2. Vaccine should be administered by a healthcare provider who is familiar with the subject of egg allergy;
    3. Vaccine recipients should be observed for at least 30 minutes for signs for a reaction following administration of each vaccine dose.
       
  2. Other measures, such as dividing and administering the vaccine by a 2-step approach and skin testing with vaccine are not necessary.

  3. Egg allergy may be confirmed by a consistent medical history of adverse reactions to eggs and egg-containing foods, plus a skin and/or blood testing for IgE antibodies to egg proteins.

In 2012, the US Food and Drug Administration approved quadrivalent formulations of both the live-attenuated influenza vaccine and the inactivated influenza vaccine; these vaccines contain two strains of influenza A virus and two strains of influenza B virus (Hibberd, 2012). Fluarix Quadrivalent is a vaccine indicated for active immunization for the prevention of disease caused by influenza A subtype viruses and type B viruses contained in the vaccine. It is approved for use in persons 3 years of age and older. Safety has not been established in pregnant women or nursing mothers. (FDA, 2013).

On January 16, 2013 the FDA approved Flublok in individuals aged 18 through 49 for active immunization against disease caused by influenza virus. Flublok is the first trivalent influenza vaccine made using an insect virus (baculovirus) expression system and recombinant DNA technology. Flublok's manufacturing technology allows for production of large quantities of the influenza virus protein, hemagglutinin (HA), the active ingredient in all inactivated influenza vaccines that is essential for entry of the virus into cells of the body. Flublok contains three, full-length, recombinant HA proteins to help protect against two influenza virus A strains, H1N1 and H3N2, and one influenza virus B strain (FDA, 2013). Fluzone Quadrivalent received FDA approval on June 7, 2013.  Fluzone received approval for active immunization of persons 6 months of age and older for the prevention of influenza disease caused by influenza A subtype viruses and type B viruses contained in the vaccine (FDA, 2013c). Flumist Quadrivalent received FDA approval on February 29, 2013 for active immunization of individuals 2 through 49 years of age for the prevention of influenza disease caused by influenza A subtype viruses and type B viruses contained in the vaccine (FDA, 2013b).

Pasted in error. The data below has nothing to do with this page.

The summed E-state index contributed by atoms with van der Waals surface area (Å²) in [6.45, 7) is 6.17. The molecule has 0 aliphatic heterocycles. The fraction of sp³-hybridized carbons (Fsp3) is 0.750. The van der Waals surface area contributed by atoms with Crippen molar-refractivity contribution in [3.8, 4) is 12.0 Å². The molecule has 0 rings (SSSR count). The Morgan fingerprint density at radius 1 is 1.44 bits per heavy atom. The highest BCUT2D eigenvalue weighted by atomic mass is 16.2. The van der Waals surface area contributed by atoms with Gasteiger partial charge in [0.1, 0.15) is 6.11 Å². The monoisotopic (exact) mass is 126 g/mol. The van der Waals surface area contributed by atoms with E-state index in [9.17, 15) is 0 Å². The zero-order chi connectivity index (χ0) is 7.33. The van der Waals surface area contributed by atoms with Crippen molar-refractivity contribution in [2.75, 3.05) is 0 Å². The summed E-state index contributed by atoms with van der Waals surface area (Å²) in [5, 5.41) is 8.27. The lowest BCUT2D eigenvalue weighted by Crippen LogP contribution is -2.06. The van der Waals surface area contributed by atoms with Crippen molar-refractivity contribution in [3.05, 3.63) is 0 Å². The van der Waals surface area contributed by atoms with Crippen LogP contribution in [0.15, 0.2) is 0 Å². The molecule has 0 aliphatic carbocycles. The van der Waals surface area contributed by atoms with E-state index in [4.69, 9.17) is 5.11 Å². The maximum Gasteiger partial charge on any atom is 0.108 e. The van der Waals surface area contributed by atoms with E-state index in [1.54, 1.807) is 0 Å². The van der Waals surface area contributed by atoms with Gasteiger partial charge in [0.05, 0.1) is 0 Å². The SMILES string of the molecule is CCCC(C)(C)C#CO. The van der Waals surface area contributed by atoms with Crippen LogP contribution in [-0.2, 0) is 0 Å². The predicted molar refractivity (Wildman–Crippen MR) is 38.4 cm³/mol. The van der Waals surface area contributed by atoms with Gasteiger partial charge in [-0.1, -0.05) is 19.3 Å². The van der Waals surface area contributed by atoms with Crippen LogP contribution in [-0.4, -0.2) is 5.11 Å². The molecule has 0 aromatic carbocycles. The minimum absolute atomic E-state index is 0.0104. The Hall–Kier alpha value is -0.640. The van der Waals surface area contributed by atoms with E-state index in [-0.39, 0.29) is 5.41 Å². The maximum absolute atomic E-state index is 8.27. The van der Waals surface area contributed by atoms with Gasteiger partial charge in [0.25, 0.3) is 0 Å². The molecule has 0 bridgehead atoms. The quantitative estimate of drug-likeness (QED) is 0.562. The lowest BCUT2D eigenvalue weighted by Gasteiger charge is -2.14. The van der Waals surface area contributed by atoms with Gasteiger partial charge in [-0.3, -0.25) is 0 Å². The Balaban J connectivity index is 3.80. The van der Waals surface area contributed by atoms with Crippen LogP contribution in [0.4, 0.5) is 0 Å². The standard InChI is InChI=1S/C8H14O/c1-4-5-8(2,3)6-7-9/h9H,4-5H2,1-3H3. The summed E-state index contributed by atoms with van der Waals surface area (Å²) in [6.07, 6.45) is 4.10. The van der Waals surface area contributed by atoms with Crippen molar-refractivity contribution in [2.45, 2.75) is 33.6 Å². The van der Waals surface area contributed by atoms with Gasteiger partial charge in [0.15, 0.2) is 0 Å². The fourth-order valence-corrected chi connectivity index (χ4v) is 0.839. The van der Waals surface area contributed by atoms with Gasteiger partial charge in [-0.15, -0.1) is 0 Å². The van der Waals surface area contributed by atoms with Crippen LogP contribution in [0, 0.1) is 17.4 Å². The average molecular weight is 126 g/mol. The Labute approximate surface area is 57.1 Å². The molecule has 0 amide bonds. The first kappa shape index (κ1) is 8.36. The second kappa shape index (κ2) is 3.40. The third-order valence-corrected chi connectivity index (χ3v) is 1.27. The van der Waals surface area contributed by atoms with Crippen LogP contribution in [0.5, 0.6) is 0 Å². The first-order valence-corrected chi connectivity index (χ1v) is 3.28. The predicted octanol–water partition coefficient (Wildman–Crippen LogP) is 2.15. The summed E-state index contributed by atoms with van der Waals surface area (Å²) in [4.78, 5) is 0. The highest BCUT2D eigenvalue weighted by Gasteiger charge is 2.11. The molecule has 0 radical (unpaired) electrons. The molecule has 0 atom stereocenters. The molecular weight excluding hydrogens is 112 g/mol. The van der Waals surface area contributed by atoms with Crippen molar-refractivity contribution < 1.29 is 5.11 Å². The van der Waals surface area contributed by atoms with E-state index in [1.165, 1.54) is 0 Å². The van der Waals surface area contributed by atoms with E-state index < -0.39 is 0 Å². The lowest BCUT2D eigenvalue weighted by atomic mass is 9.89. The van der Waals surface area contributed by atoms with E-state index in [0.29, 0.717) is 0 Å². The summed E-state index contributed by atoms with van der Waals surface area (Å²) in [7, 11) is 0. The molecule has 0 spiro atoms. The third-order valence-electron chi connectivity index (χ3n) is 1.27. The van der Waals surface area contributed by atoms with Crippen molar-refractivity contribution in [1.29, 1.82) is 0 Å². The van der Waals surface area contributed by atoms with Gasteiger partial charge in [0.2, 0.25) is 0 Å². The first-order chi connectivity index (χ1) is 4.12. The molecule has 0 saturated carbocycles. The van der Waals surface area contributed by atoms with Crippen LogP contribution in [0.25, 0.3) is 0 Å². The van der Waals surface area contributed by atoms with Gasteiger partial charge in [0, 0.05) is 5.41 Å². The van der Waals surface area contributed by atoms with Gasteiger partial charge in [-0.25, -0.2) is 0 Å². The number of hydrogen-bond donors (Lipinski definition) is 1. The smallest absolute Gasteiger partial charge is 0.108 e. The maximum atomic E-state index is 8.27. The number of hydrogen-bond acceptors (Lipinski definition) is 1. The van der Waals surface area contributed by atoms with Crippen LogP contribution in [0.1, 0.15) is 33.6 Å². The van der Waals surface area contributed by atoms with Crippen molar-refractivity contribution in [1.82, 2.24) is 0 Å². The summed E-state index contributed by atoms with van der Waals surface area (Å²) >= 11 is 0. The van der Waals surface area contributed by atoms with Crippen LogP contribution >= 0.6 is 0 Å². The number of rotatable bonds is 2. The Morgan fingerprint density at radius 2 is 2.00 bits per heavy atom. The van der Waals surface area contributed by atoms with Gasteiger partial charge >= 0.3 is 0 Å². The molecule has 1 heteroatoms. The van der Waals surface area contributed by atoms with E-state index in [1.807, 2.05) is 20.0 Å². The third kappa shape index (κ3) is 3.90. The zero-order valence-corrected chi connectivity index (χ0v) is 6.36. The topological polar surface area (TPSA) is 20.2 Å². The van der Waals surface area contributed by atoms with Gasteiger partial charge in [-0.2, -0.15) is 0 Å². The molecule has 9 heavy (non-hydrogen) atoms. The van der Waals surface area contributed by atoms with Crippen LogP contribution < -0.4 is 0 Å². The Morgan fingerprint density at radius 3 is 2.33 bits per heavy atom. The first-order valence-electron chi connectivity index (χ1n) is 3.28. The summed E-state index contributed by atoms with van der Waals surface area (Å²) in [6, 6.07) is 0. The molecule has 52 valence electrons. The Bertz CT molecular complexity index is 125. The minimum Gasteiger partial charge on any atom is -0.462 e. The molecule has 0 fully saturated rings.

In a June 19-20, 2013 meeting, ACIP voted and unanimously approved language changes to the vaccine safety update to state that “for individuals who have no known history of exposure to egg but who are suspected of being egg-allergic on the basis of previously performed allergy testing, use of RIV3 or consultation with a physician with expertise in the management of allergic conditions should be obtained prior to vaccination.  If the patient only experiences hives after ingestion of egg, administer RIV3 (FluBlok) if the patient is aged 18-49 years or administer a IIV of choice and observe for at least 30 minutes following vaccination.  If more severe reactions have been noted with eggs administer RIV3 (FluBlok) or refer to a clinician with expertise in allergic reaction” (Lardy et al, 2013).

 
CPT Codes / HCPCS Codes / ICD-9 Codes
CPT codes covered if selection criteria are met:
90653
90654
90655
90657
90658
90660
90661
90662
90672
90673
90685 - 90688
Other CPT codes related to the CPB:
87275
87276
87400
90460
90461
90471
+ 90472
90473
+ 90474
90664
90666
90667
90668
HCPCS codes covered if selection criteria are met: